Rich Karlgaard:
There’s hype and there’s skype. The difference is about $4.1 billion, which is what Ebay paid for the voice over Internet company last month. Skype is, like Ebay itself, cheap and easy to use.

Go to Skype.com and click on a green balloon that says “Download Skype.” Decision time: Would you like Skype software on your Windows, Mac or Linux computer, or Pocket PC? Click on your choice. Congratulations! You’re ready to make cheap phone calls to any Skype-enabled gizmo in the world.



Ebay wants Skype so buyers and sellers in the wide world of Ebay can jump on the phone and haggle for free. The more transactions occurring on Ebay, the more money Ebay makes. Ebay’s been a huge success, of course, but its growth has slowed, and its stock has been flat. Ebay’s $4.1 billion gamble on Skype is a bet on growth. Organic growth–Skype adds only $60 million in sales on its own.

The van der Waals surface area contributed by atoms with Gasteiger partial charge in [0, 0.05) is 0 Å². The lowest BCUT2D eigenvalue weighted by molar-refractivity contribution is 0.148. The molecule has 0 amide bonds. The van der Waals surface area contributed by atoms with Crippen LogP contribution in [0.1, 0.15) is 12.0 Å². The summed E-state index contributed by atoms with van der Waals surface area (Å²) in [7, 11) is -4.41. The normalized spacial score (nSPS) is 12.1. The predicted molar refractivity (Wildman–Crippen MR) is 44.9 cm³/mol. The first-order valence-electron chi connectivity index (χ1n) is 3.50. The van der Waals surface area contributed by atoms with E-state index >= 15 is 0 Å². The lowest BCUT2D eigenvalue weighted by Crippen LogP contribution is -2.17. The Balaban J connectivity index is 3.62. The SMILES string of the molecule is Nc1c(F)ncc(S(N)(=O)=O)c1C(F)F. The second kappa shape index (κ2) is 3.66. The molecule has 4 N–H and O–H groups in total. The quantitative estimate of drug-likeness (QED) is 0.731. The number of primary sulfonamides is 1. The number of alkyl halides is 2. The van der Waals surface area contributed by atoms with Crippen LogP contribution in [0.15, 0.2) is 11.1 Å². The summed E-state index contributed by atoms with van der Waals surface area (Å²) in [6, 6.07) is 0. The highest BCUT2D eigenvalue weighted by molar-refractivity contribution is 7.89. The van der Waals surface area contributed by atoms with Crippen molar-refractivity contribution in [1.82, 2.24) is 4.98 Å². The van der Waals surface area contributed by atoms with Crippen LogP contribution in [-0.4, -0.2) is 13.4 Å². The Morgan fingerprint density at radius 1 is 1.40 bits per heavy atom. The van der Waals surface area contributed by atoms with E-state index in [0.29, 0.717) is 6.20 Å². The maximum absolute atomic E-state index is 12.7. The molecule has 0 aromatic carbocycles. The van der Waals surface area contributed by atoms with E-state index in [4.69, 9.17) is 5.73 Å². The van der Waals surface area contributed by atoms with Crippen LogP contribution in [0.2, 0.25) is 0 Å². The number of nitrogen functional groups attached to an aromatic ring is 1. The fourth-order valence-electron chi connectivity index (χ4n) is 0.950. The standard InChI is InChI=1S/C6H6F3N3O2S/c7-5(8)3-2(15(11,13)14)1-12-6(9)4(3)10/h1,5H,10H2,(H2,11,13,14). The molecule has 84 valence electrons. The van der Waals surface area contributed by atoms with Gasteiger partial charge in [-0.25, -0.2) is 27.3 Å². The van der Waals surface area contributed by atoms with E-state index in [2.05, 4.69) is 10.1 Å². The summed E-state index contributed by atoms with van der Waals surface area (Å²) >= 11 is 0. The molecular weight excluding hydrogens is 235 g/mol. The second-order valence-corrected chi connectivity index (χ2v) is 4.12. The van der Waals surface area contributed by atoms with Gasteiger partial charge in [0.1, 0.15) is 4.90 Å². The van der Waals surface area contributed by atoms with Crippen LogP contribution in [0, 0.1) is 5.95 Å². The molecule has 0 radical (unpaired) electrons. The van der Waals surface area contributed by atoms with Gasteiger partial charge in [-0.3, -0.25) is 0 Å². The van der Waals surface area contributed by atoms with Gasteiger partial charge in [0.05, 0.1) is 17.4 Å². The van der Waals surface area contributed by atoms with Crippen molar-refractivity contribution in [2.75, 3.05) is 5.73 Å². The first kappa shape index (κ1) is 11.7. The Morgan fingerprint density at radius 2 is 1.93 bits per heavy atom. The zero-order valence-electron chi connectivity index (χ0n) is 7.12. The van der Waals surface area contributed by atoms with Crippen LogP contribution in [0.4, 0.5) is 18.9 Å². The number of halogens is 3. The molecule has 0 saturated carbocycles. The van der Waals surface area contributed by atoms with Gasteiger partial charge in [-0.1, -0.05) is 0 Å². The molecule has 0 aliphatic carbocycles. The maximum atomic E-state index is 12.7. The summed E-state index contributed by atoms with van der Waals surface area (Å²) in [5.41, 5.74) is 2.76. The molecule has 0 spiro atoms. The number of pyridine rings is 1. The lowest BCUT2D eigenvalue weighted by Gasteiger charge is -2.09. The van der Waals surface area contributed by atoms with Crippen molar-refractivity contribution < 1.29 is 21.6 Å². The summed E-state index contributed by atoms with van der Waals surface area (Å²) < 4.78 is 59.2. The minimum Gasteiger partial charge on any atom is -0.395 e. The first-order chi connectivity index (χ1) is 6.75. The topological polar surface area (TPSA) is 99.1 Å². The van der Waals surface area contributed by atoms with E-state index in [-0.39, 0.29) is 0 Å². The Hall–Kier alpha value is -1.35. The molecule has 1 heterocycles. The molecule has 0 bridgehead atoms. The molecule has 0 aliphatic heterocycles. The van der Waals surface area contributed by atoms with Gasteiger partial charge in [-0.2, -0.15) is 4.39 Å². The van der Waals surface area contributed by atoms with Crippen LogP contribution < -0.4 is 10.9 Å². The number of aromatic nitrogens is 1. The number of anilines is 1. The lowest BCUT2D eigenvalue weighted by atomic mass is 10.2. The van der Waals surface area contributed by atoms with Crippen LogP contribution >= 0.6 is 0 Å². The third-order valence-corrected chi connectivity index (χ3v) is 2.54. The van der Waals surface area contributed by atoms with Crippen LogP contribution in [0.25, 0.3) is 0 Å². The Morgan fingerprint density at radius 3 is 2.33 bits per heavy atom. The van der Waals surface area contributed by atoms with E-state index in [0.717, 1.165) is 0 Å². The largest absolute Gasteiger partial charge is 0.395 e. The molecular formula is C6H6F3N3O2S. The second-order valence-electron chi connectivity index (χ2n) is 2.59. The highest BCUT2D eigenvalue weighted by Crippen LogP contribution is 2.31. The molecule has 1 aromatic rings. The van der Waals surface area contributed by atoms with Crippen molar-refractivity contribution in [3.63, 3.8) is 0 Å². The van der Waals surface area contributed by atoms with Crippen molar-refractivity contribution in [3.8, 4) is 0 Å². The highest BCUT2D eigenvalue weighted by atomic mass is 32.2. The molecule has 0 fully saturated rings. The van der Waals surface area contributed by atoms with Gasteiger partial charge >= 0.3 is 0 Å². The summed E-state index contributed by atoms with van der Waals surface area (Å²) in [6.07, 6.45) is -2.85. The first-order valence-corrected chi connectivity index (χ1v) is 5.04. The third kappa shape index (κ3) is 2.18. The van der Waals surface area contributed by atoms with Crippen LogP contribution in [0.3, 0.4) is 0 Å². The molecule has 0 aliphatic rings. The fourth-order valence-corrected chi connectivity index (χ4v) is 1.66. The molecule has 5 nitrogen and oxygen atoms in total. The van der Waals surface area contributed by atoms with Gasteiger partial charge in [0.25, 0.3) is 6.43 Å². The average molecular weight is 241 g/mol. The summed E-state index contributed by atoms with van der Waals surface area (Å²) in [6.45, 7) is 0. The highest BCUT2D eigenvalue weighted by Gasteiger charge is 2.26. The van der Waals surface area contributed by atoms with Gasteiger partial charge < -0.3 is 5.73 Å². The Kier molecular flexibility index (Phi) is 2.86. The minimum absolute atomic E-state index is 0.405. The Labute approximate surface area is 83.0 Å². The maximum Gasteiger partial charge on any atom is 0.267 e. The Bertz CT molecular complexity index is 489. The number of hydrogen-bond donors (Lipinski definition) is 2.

Skype, like the Netscape browser or the Apple II computer, is not the first of its kind. Vonage has offered voice over Internet since 2001, and it’s hardly a secret. Vonage has the budget to run funny ads on prime-time television. But Ebay’s purchase of Skype is a Big Bang for voice over Internet. It’s an official Wall Street coming-out party for a whole new industry, like Netscape’s IPO in 1995 and Apple’s in 1980.



Is voice over Internet a disruptive technology–in Skype’s case, a telephone killer? I think so. I would have guessed that after Ebay bought Skype, a few billion dollars of market cap might have leached out of the old telephone giants. But the market had seen the Vonage/Skype revolution coming a year ago–Mr. Market does see around corners, you know–and had quietly skimmed $30 billion away from Verizon, SBC and BellSouth before last month’s Big Bang.



It’s easy to picture the fear and loathing in telco boardrooms these days. Join the Skype revolution and cannibalize cash flow? Or call up the K Street armies and the FCC to regulate the runt out of existence? What would you do?



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